Customers are your most important resource so why aren't you focused on them?

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By: Michael Pipke, Betach Account Executive

What is your customer experience strategy? Do you have one? Do the words "Customer Experience" actually mean anything? If you are like most organizations you have an intuitive sense that customers experience has a very big impact on your bottom line but you might not have done the cognitive heavy lifting to really examine it. 

Standing out from the herd is the lofty goal of every business, being a forerunner, someone with a reputation that draws potential customers to you. It seems so simple on the surface, but how can you stand out from the sea of "Samey" products or service providers? The most impactful thing you can do as an organization is focus your efforts on making all of your customer interactions as pleasant as possible. People like things simple, they want to know that you have their interests in mind with every interaction. That’s what a focus on customer experience can do. 

Here is a simple example that almost everyone should have experienced : Dealing with Telco's.

When was the last time you switched your TV, Home Internet, or Cellphone provider? What made you switch? Shopping for a better deal? Some feature or functionality your current provider didn't have? Or was it much simpler then that, a poor customer experience. 

It's easy to pick on Telco's (I should know, I've worked for them most of my career) but they are probably the best example of companies with a captive market and no incentive to improve the customer's experience. How many of you would say you "I love dealing with my current provider, they make my life so much easier"? My guess, ZERO. This is an industry where there is almost no differentiation on product or pricing, standing out from the competition is critical to success. If the customer experience with your telco was only 10%better than it is now, I suspect that vast majority of you would stick with your provider when the opportunity to switch comes up. Think of what would happen if the experience was 25% better...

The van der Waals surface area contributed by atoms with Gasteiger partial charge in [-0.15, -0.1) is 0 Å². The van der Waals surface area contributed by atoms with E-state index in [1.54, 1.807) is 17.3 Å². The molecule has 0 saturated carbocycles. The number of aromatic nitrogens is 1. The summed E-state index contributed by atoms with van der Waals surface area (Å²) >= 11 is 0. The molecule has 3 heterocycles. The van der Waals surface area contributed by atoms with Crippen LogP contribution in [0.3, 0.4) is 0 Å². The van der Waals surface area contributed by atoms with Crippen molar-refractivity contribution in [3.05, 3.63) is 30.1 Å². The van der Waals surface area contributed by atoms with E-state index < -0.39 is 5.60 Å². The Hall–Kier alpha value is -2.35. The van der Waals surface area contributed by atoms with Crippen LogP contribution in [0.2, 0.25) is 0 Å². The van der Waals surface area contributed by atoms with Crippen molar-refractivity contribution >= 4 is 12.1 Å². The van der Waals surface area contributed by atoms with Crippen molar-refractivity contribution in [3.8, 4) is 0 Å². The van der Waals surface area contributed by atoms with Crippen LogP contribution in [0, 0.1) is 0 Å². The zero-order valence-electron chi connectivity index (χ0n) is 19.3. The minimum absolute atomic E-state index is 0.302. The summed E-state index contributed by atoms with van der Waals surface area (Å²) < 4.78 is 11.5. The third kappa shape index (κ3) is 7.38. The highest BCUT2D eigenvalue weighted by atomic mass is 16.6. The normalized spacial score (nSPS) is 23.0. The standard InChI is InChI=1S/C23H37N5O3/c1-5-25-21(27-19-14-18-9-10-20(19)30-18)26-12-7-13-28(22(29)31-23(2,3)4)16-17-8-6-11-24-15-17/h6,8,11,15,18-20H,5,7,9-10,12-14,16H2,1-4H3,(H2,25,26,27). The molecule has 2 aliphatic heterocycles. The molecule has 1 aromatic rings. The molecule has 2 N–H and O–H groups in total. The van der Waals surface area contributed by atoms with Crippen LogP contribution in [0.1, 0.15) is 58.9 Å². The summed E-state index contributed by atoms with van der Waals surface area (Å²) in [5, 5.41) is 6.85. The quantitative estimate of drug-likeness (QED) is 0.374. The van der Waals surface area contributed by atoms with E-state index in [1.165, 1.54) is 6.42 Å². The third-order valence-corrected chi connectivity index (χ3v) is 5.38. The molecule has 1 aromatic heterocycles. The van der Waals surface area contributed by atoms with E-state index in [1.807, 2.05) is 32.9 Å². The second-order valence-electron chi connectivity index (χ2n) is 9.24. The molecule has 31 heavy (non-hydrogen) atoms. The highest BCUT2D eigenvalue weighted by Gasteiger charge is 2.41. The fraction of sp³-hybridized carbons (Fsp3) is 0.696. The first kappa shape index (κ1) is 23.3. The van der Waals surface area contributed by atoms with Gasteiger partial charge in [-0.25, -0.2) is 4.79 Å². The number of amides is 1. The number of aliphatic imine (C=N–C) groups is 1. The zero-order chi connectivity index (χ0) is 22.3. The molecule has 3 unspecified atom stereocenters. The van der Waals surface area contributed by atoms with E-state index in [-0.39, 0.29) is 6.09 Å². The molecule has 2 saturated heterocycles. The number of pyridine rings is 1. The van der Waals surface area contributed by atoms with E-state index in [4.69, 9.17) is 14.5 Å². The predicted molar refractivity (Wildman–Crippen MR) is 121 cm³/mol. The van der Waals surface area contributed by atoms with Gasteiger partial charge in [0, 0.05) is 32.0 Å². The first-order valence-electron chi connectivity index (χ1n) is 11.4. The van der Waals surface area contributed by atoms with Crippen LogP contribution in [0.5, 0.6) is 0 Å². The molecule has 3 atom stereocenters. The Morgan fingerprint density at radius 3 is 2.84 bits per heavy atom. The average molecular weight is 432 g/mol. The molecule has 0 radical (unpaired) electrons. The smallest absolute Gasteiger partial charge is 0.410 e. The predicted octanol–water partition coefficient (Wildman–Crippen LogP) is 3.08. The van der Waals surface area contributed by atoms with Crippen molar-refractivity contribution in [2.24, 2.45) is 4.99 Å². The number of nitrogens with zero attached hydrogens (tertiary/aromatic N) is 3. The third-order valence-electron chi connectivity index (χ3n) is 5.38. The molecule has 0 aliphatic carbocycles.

It doesn't take a lot to move the needle

The core tenant of Customer Experience is taking a customer centric view on how people interact with your business. Put yourself in their shoes, go through the buying process, onboarding, and ongoing support aspects as if it was you making a purchase. Resist the urge to explain away things, or focus on the "Well we have to do XYZ thing because of some internal reason". The answer you are trying to get to is "Am I easy to do business with?". Your processes should be laser focused on how you can strip out unnecessary steps or actions from your client and make the experience of buying from you as pain free as possible. Never forget that buying is an emotional process, pain is not the emotion you want associated with your company.

Once you have a clear view of how your customer interacts with you mapped out, you can start to pick out ways to simplify and improve. This has two net benefits, it streamlines the customers experience, and also makes you as an organization find new ways to be more efficient which leads to improved profitability. Look for small wins to build momentum, simple things such as how much paperwork you require to get a new customer onboarded or how onboard your client are easy levers to pull that can move mountains. You only get one chance to make a first impression, don't squander it.

Happy customers are your Golden Goose